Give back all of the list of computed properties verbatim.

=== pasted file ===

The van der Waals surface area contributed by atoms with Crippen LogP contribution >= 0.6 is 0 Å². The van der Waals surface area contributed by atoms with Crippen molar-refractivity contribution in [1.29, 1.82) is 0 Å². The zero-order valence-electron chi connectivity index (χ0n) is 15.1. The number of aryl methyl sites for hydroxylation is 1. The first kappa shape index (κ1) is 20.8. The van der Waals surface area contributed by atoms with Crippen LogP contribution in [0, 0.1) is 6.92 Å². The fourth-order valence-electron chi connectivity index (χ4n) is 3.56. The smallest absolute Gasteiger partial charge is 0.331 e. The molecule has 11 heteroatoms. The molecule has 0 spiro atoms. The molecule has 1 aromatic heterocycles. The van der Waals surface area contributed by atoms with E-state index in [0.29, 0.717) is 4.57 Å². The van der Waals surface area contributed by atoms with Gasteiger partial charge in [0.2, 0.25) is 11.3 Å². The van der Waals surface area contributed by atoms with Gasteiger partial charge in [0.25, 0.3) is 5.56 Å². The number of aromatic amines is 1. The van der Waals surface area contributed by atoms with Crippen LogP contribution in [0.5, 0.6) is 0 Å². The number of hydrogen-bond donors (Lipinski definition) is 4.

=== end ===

The van der Waals surface area contributed by atoms with Crippen LogP contribution >= 0.6 is 0 Å². The van der Waals surface area contributed by atoms with Crippen molar-refractivity contribution in [1.29, 1.82) is 0 Å². The zero-order valence-electron chi connectivity index (χ0n) is 15.1. The number of aryl methyl sites for hydroxylation is 1. The first kappa shape index (κ1) is 20.8. The van der Waals surface area contributed by atoms with Crippen LogP contribution in [0, 0.1) is 6.92 Å². The fourth-order valence-electron chi connectivity index (χ4n) is 3.56. The smallest absolute Gasteiger partial charge is 0.331 e. The molecule has 11 heteroatoms. The molecule has 0 spiro atoms. The molecule has 1 aromatic heterocycles. The van der Waals surface area contributed by atoms with E-state index in [0.29, 0.717) is 4.57 Å². The van der Waals surface area contributed by atoms with Gasteiger partial charge in [0.2, 0.25) is 11.3 Å². The van der Waals surface area contributed by atoms with Gasteiger partial charge in [0.25, 0.3) is 5.56 Å². The number of aromatic amines is 1. The van der Waals surface area contributed by atoms with Crippen LogP contribution in [0.5, 0.6) is 0 Å². The number of hydrogen-bond donors (Lipinski definition) is 4.